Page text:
This is Part I of a rolling conversation with photographer and sense provocateur
. For this interview I gave him simple prompts and he told me a story. Nothing has been edited except to provide clarity, nothing has been omitted.
Part II will be posted on Monday.
Sean: I want to hear about how you came to Bushwick.
Worm: I moved here in 2008… I didn’t realize that I was going to end up in Bushwick. I planned to move into Manhattan but that place fell through. I was feeling pretty anxious because I was moving in four weeks.
Luckily things came together though my sister’s friend. It was quite different than what I’d planned.
I remember getting off at the Morgan stop… It was actually New Year’s Eve going into 2009. This girl I was shooting, her sister lived in Bushwick.
She told me “Meet me” at this address, I don’t think she even said the name of the place. I didn’t realize then, but it was the Wreck Room where I was meeting her. I don’t think it could have been more perfect because I find that to be the most legitimate bar in the area that reflects late 70’s, early 80’s New York. The only one in the area that holds true to that time period.
When I got of the subway, and keep in mind that this was New Year’s Eve, there was one person on the street other than me. I remember feeling a little uneasy. Maybe people feel that way now, I don’t know. The only thing there at the time was Roberta’s which may have been closed. I think King’s County may have been open, but I didn’t know that those places were even there. That was it. There wasn’t even Eastern District, which is gone now.
Let’s make a long story short here: At Wreck Room, at the bar, one of the girls said “Can I touch your dick?” And this whole night was a total New York moment that you think is what’s going to happen to you once you get here. It was the epitome, in my mind, of what New York represented. And I’m not saying here, now, that Wreck Room represents that.
Imagine a first timer getting off at a completely desolate subway stop, going to a bar that was spray painted and stickered, and a girl at the bar asking to touch your dick. Then after all of that, I go back to the subway and there’s this guy acting totally crazy, acting kooky. I mean absolutely absurd. We start talking about After Hours the Marin Scorsese movie which took place in SoHo in ‘85 I think. You couldn’t pick a better movie to talk to me about.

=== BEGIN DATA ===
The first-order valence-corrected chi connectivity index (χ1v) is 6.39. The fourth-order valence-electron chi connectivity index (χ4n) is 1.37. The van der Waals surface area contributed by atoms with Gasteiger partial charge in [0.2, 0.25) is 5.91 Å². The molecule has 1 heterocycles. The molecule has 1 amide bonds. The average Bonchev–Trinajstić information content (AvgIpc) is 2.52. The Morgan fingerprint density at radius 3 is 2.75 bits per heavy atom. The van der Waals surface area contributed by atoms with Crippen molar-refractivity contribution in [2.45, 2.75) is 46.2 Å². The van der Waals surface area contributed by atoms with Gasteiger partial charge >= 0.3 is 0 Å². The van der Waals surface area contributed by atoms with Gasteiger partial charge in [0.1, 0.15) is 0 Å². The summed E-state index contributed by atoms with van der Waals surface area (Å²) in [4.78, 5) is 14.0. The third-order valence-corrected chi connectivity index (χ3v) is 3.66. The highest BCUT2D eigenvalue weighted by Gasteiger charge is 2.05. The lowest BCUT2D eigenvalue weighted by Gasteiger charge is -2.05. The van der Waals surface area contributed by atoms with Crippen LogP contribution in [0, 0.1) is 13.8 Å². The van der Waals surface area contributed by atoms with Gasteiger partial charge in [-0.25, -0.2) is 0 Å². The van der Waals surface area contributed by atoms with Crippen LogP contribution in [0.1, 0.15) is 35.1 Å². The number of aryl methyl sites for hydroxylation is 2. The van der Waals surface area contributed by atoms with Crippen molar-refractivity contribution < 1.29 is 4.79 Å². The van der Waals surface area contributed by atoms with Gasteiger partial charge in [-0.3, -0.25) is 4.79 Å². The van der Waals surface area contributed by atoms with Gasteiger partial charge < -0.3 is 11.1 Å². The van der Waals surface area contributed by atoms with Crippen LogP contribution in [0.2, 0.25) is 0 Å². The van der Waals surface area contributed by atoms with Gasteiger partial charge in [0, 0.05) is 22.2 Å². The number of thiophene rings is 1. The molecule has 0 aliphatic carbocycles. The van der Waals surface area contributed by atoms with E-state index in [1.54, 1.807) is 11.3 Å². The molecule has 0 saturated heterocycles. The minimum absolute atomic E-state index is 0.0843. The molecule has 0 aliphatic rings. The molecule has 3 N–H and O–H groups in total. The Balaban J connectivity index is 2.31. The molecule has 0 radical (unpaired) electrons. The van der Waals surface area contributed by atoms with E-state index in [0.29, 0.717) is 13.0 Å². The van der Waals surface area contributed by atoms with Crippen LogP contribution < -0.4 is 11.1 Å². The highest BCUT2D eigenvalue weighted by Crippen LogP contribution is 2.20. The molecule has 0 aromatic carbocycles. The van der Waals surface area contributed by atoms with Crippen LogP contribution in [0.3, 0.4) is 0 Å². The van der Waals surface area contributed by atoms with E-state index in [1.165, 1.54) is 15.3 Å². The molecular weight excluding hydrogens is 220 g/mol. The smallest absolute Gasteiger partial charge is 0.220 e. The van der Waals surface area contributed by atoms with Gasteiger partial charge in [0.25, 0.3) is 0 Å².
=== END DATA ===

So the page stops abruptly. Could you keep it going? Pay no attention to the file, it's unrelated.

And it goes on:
And that’s totally died for me. I don’t run into people that talk about After Hours or act as kooky as this guy. But we became acquaintances and I ended up going to the Brooklyn Museum with him and his girlfriend. Afterward he says, “Oh let’s go to this loft party.” Well, I didn’t know it then but it turns out to be the McKibben Lofts and AKA Potion was the café there then. It was awesome. I remember we tried to go to the loft party and we couldn’t find it, so we go to the other building across the street from there and we’re just walking around. We saw these blue lights on, it turns out to be AKA Potion which later ended up opening some doors, and the Potion Collective started later on, a few other things that I’d rather not go into…
But it was very cool there was someone painting in there, someone was playing piano, there was a group shooting a video that I ended up being in.
Sean: Can you find that film anywhere?
Worm: I really have no idea about what happened to that.
But we walk in and we ask “Is this closed?”
They go, “Uh, kinda.”
Which is such a New York moment! When was the last time you go to a business and they’re like well we’re kinda closed? It reminds me of After Hours in that respect where he walks in the diner and asks if they’re closed and he answers, “Well it’s kinda after hours.”